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|کد مقاله||سال انتشار||مقاله انگلیسی||ترجمه فارسی||تعداد کلمات|
|13333||2010||9 صفحه PDF||سفارش دهید||8323 کلمه|
Publisher : Elsevier - Science Direct (الزویر - ساینس دایرکت)
Journal : International Review of Financial Analysis, Volume 19, Issue 5, December 2010, Pages 379–387
Research documents higher stock returns in November through April than for the rest of the year. This anomaly is known as the “Halloween effect” and results in the following trading rule: sell stocks in early May, invest in T-bills, and re-invest in stocks on Halloween. In contrast to recent studies, we show that the Halloween effect is robust to consideration of outliers and the “January effect.” Additionally, we show that investing in a “Halloween portfolio” provides risk-adjusted returns in excess of buy and hold equity returns even after consideration of transaction costs.
The “Halloween effect,” identified by Bouman and Jacobsen (2002), is an equity return anomaly in which the months of November through April provide higher returns than the remaining months of the year. This effect, if real, is perhaps of greater interest to investors than most other anomalies because the trading rule is simple to implement with low transactions costs, making exploitation of this anomaly potentially profitable. More recent studies posit that this anomaly might be driven by outliers or is simply the “January effect” in disguise. In this study, we examine the robustness of the Halloween effect to the consideration of outliers and the January effect. We also construct mean-variance efficient portfolios to determine whether investing in a Halloween portfolio can result in risk-adjusted returns superior to those of a buy-and-hold market portfolio. Finally, we examine the impact of transaction costs on the returns to investing in a Halloween portfolio.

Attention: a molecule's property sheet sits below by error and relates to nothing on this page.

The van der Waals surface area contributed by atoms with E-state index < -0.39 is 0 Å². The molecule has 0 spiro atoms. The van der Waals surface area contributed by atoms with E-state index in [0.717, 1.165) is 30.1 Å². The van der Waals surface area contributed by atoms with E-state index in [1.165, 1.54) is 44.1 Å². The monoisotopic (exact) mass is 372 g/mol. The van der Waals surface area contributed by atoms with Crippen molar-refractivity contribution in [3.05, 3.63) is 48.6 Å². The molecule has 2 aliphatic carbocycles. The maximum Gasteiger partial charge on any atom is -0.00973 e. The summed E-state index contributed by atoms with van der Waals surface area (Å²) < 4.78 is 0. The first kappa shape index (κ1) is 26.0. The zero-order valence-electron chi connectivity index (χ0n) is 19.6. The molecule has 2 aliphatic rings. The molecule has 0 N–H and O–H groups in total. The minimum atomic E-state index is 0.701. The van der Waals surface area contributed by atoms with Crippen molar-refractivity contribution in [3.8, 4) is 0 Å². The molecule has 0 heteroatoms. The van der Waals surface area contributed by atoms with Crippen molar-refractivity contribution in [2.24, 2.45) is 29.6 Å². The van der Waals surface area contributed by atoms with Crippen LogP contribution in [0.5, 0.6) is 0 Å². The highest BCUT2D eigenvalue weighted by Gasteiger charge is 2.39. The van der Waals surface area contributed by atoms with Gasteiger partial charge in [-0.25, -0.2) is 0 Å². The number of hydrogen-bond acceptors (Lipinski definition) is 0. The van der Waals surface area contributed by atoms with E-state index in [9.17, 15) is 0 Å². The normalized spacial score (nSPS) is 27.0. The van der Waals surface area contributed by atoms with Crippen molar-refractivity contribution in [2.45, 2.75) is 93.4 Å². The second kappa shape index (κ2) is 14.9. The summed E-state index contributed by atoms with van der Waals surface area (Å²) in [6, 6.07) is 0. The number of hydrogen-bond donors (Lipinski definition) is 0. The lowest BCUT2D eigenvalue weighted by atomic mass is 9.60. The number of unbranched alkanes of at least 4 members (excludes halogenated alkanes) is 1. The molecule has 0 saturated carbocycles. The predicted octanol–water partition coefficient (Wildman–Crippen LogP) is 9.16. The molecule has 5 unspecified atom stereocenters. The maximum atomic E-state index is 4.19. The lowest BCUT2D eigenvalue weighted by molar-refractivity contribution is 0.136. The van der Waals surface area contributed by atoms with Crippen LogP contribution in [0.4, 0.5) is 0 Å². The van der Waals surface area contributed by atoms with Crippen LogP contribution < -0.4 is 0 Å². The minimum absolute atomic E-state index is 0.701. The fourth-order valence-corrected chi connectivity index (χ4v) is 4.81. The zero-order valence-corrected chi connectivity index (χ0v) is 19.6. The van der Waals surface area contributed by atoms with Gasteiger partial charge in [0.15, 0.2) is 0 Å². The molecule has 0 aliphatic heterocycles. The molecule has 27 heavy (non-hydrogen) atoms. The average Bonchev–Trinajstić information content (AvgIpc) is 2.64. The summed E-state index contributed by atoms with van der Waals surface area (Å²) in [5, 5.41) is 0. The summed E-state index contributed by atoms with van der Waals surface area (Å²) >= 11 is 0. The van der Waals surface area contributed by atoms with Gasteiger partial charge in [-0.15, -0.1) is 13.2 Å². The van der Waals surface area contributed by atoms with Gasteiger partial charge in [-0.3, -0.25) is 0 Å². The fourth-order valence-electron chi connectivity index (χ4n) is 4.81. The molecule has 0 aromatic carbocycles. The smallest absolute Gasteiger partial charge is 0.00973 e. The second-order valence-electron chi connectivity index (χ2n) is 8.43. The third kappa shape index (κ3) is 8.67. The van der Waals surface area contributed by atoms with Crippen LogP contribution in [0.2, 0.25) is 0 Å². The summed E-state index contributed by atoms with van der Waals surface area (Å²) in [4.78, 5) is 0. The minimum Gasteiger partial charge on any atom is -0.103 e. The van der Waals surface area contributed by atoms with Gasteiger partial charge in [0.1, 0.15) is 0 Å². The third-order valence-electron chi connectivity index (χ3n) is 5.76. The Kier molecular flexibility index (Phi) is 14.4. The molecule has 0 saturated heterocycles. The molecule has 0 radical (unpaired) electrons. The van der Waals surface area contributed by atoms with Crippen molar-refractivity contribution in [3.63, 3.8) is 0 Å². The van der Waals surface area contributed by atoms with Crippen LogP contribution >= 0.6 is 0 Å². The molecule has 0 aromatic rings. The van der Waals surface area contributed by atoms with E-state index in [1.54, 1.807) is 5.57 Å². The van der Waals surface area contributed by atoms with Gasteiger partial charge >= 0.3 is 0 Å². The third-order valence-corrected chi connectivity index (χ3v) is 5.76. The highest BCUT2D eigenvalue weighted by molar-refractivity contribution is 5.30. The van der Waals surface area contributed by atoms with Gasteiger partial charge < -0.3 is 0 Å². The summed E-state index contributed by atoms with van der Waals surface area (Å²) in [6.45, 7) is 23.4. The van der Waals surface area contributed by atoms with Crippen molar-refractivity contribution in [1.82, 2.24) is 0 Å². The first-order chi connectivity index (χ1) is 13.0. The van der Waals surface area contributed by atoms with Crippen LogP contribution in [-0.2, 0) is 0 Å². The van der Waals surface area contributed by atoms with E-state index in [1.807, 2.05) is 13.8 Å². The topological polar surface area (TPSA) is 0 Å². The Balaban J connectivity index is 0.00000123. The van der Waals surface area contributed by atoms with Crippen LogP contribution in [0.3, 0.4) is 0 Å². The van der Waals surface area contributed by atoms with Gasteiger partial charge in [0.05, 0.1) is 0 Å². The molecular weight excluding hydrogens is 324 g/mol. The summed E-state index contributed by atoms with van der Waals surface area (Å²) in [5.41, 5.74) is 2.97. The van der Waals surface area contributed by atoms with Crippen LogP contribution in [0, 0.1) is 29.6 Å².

نتیجه گیری انگلیسی
In this study, we show that the Halloween effect in U.S. returns is significant in the period 1954–2008, but not before. Anomalies usually are present only in older data, given that they can be exploited for profit by savvy investors once they are identified. This does not appear to be the case with the Halloween effect. We also show that the Halloween effect is robust to consideration of outliers, the January effect, and transactions costs. Some anomalies, such as those related to weather, would require many transactions per year and a touch of clairvoyance to exploit, making profitability from exploitation of these anomalies questionable. By contrast, the Halloween effect is an especially attractive anomaly for investors, given the low number of transactions required and the easily predictable dates of those transactions. The greater risk-adjusted returns available by investing in a Halloween portfolio are a challenge to the efficient markets hypothesis. Further research is needed to reconcile these results with rational human behavior.